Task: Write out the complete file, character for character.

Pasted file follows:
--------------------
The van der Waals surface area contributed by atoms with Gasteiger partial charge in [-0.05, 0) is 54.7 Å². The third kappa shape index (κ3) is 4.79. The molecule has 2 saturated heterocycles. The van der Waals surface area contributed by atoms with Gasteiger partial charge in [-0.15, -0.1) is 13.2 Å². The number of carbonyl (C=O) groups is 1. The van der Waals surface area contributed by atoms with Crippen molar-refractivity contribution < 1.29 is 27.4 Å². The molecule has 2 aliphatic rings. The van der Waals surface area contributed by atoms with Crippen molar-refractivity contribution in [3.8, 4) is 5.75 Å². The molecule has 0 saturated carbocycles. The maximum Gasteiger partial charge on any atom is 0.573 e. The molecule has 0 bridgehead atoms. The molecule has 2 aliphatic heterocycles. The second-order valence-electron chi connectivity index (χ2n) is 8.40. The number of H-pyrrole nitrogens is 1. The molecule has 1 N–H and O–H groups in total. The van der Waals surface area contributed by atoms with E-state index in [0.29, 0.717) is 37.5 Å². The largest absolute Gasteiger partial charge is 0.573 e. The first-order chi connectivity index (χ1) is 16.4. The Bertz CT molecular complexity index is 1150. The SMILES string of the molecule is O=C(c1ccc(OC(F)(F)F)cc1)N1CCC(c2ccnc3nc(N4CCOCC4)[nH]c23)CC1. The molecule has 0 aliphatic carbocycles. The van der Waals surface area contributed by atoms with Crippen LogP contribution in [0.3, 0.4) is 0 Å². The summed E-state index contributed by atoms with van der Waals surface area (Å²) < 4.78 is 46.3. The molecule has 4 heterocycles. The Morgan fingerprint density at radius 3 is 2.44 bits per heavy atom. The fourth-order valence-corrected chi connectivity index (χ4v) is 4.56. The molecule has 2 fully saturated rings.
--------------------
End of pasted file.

The van der Waals surface area contributed by atoms with Gasteiger partial charge in [-0.05, 0) is 54.7 Å². The third kappa shape index (κ3) is 4.79. The molecule has 2 saturated heterocycles. The van der Waals surface area contributed by atoms with Gasteiger partial charge in [-0.15, -0.1) is 13.2 Å². The number of carbonyl (C=O) groups is 1. The van der Waals surface area contributed by atoms with Crippen molar-refractivity contribution < 1.29 is 27.4 Å². The molecule has 2 aliphatic rings. The van der Waals surface area contributed by atoms with Crippen molar-refractivity contribution in [3.8, 4) is 5.75 Å². The molecule has 0 saturated carbocycles. The maximum Gasteiger partial charge on any atom is 0.573 e. The molecule has 0 bridgehead atoms. The molecule has 2 aliphatic heterocycles. The second-order valence-electron chi connectivity index (χ2n) is 8.40. The number of H-pyrrole nitrogens is 1. The molecule has 1 N–H and O–H groups in total. The van der Waals surface area contributed by atoms with E-state index in [0.29, 0.717) is 37.5 Å². The largest absolute Gasteiger partial charge is 0.573 e. The first-order chi connectivity index (χ1) is 16.4. The Bertz CT molecular complexity index is 1150. The SMILES string of the molecule is O=C(c1ccc(OC(F)(F)F)cc1)N1CCC(c2ccnc3nc(N4CCOCC4)[nH]c23)CC1. The molecule has 0 aliphatic carbocycles. The van der Waals surface area contributed by atoms with Crippen LogP contribution in [0.3, 0.4) is 0 Å². The summed E-state index contributed by atoms with van der Waals surface area (Å²) < 4.78 is 46.3. The molecule has 4 heterocycles. The Morgan fingerprint density at radius 3 is 2.44 bits per heavy atom. The fourth-order valence-corrected chi connectivity index (χ4v) is 4.56. The molecule has 2 fully saturated rings.